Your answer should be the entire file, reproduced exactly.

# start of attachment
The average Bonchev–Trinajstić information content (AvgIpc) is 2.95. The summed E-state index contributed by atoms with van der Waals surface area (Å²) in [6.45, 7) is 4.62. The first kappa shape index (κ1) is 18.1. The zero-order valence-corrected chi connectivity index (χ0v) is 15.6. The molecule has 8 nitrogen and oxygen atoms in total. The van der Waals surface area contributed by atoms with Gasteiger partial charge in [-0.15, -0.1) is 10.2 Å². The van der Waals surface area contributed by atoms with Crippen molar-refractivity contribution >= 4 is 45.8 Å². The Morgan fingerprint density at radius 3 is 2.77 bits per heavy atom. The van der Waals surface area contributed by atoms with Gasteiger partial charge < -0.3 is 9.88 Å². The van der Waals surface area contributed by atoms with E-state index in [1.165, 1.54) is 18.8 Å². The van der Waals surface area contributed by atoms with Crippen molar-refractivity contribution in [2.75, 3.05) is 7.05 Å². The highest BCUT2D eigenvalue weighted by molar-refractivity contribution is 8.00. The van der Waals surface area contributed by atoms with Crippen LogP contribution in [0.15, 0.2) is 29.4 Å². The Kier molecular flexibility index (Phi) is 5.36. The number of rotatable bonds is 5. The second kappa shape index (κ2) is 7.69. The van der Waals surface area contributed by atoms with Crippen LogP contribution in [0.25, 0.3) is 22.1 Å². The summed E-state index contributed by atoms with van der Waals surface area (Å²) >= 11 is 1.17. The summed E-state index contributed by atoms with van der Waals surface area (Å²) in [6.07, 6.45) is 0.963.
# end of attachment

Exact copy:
The average Bonchev–Trinajstić information content (AvgIpc) is 2.95. The summed E-state index contributed by atoms with van der Waals surface area (Å²) in [6.45, 7) is 4.62. The first kappa shape index (κ1) is 18.1. The zero-order valence-corrected chi connectivity index (χ0v) is 15.6. The molecule has 8 nitrogen and oxygen atoms in total. The van der Waals surface area contributed by atoms with Gasteiger partial charge in [-0.15, -0.1) is 10.2 Å². The van der Waals surface area contributed by atoms with Crippen molar-refractivity contribution >= 4 is 45.8 Å². The Morgan fingerprint density at radius 3 is 2.77 bits per heavy atom. The van der Waals surface area contributed by atoms with Gasteiger partial charge < -0.3 is 9.88 Å². The van der Waals surface area contributed by atoms with E-state index in [1.165, 1.54) is 18.8 Å². The van der Waals surface area contributed by atoms with Crippen molar-refractivity contribution in [2.75, 3.05) is 7.05 Å². The highest BCUT2D eigenvalue weighted by molar-refractivity contribution is 8.00. The van der Waals surface area contributed by atoms with Crippen LogP contribution in [0.15, 0.2) is 29.4 Å². The Kier molecular flexibility index (Phi) is 5.36. The number of rotatable bonds is 5. The second kappa shape index (κ2) is 7.69. The van der Waals surface area contributed by atoms with Crippen LogP contribution in [0.25, 0.3) is 22.1 Å². The summed E-state index contributed by atoms with van der Waals surface area (Å²) >= 11 is 1.17. The summed E-state index contributed by atoms with van der Waals surface area (Å²) in [6.07, 6.45) is 0.963.